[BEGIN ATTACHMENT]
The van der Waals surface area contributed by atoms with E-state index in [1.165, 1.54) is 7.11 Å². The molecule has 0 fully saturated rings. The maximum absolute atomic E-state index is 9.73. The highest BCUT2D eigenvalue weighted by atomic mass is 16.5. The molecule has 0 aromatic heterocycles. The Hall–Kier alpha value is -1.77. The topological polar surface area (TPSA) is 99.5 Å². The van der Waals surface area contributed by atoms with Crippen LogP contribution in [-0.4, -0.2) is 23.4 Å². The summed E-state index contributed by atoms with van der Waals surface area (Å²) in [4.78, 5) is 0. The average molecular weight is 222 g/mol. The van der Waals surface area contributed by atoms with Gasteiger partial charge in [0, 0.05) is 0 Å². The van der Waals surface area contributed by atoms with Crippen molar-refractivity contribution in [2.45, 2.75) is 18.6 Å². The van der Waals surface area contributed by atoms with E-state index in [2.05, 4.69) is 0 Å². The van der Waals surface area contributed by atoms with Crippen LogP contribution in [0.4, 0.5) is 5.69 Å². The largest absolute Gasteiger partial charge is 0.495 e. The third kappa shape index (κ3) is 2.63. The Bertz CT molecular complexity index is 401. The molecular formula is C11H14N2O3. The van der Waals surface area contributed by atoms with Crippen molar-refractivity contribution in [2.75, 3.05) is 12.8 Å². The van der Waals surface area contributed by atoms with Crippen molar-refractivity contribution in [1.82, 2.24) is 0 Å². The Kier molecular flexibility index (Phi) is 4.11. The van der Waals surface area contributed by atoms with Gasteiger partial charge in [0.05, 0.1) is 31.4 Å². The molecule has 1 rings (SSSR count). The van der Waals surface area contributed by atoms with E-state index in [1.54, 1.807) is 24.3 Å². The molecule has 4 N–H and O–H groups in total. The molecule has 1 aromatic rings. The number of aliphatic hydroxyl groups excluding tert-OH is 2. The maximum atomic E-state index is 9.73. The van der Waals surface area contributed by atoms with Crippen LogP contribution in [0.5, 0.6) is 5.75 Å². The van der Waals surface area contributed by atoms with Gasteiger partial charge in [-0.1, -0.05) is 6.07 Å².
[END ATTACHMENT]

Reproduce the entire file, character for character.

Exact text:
The van der Waals surface area contributed by atoms with E-state index in [1.165, 1.54) is 7.11 Å². The molecule has 0 fully saturated rings. The maximum absolute atomic E-state index is 9.73. The highest BCUT2D eigenvalue weighted by atomic mass is 16.5. The molecule has 0 aromatic heterocycles. The Hall–Kier alpha value is -1.77. The topological polar surface area (TPSA) is 99.5 Å². The van der Waals surface area contributed by atoms with Crippen LogP contribution in [-0.4, -0.2) is 23.4 Å². The summed E-state index contributed by atoms with van der Waals surface area (Å²) in [4.78, 5) is 0. The average molecular weight is 222 g/mol. The van der Waals surface area contributed by atoms with Gasteiger partial charge in [0, 0.05) is 0 Å². The van der Waals surface area contributed by atoms with Crippen molar-refractivity contribution in [2.45, 2.75) is 18.6 Å². The van der Waals surface area contributed by atoms with E-state index in [2.05, 4.69) is 0 Å². The van der Waals surface area contributed by atoms with Crippen LogP contribution in [0.4, 0.5) is 5.69 Å². The largest absolute Gasteiger partial charge is 0.495 e. The third kappa shape index (κ3) is 2.63. The Bertz CT molecular complexity index is 401. The molecular formula is C11H14N2O3. The van der Waals surface area contributed by atoms with Crippen molar-refractivity contribution in [2.75, 3.05) is 12.8 Å². The van der Waals surface area contributed by atoms with Crippen molar-refractivity contribution in [1.82, 2.24) is 0 Å². The Kier molecular flexibility index (Phi) is 4.11. The van der Waals surface area contributed by atoms with Gasteiger partial charge in [0.05, 0.1) is 31.4 Å². The molecule has 1 rings (SSSR count). The van der Waals surface area contributed by atoms with E-state index in [1.54, 1.807) is 24.3 Å². The molecule has 4 N–H and O–H groups in total. The molecule has 1 aromatic rings. The number of aliphatic hydroxyl groups excluding tert-OH is 2. The maximum atomic E-state index is 9.73. The van der Waals surface area contributed by atoms with Crippen LogP contribution in [0.5, 0.6) is 5.75 Å². The van der Waals surface area contributed by atoms with Gasteiger partial charge in [-0.1, -0.05) is 6.07 Å².